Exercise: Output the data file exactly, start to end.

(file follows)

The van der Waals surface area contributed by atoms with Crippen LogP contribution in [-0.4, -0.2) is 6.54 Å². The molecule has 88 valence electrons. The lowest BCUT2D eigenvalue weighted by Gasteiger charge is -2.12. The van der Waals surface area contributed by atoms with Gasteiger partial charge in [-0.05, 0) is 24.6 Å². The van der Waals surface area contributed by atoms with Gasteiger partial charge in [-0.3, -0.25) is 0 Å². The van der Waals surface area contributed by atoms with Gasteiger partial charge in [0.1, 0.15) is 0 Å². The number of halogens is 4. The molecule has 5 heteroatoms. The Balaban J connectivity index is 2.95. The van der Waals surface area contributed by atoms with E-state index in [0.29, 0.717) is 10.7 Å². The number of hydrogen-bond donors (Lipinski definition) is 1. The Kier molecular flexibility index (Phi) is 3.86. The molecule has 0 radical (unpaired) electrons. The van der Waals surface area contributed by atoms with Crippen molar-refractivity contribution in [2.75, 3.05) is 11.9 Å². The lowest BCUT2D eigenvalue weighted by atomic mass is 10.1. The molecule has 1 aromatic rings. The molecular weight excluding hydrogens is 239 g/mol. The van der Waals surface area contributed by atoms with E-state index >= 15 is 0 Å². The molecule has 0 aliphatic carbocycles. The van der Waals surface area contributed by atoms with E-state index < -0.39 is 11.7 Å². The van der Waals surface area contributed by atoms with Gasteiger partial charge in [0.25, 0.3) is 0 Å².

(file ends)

The van der Waals surface area contributed by atoms with Crippen LogP contribution in [-0.4, -0.2) is 6.54 Å². The molecule has 88 valence electrons. The lowest BCUT2D eigenvalue weighted by Gasteiger charge is -2.12. The van der Waals surface area contributed by atoms with Gasteiger partial charge in [-0.05, 0) is 24.6 Å². The van der Waals surface area contributed by atoms with Gasteiger partial charge in [-0.3, -0.25) is 0 Å². The van der Waals surface area contributed by atoms with Gasteiger partial charge in [0.1, 0.15) is 0 Å². The number of halogens is 4. The molecule has 5 heteroatoms. The Balaban J connectivity index is 2.95. The van der Waals surface area contributed by atoms with E-state index in [0.29, 0.717) is 10.7 Å². The number of hydrogen-bond donors (Lipinski definition) is 1. The Kier molecular flexibility index (Phi) is 3.86. The molecule has 0 radical (unpaired) electrons. The van der Waals surface area contributed by atoms with Crippen molar-refractivity contribution in [2.75, 3.05) is 11.9 Å². The lowest BCUT2D eigenvalue weighted by atomic mass is 10.1. The molecule has 1 aromatic rings. The molecular weight excluding hydrogens is 239 g/mol. The van der Waals surface area contributed by atoms with E-state index >= 15 is 0 Å². The molecule has 0 aliphatic carbocycles. The van der Waals surface area contributed by atoms with E-state index < -0.39 is 11.7 Å². The van der Waals surface area contributed by atoms with Gasteiger partial charge in [0.25, 0.3) is 0 Å².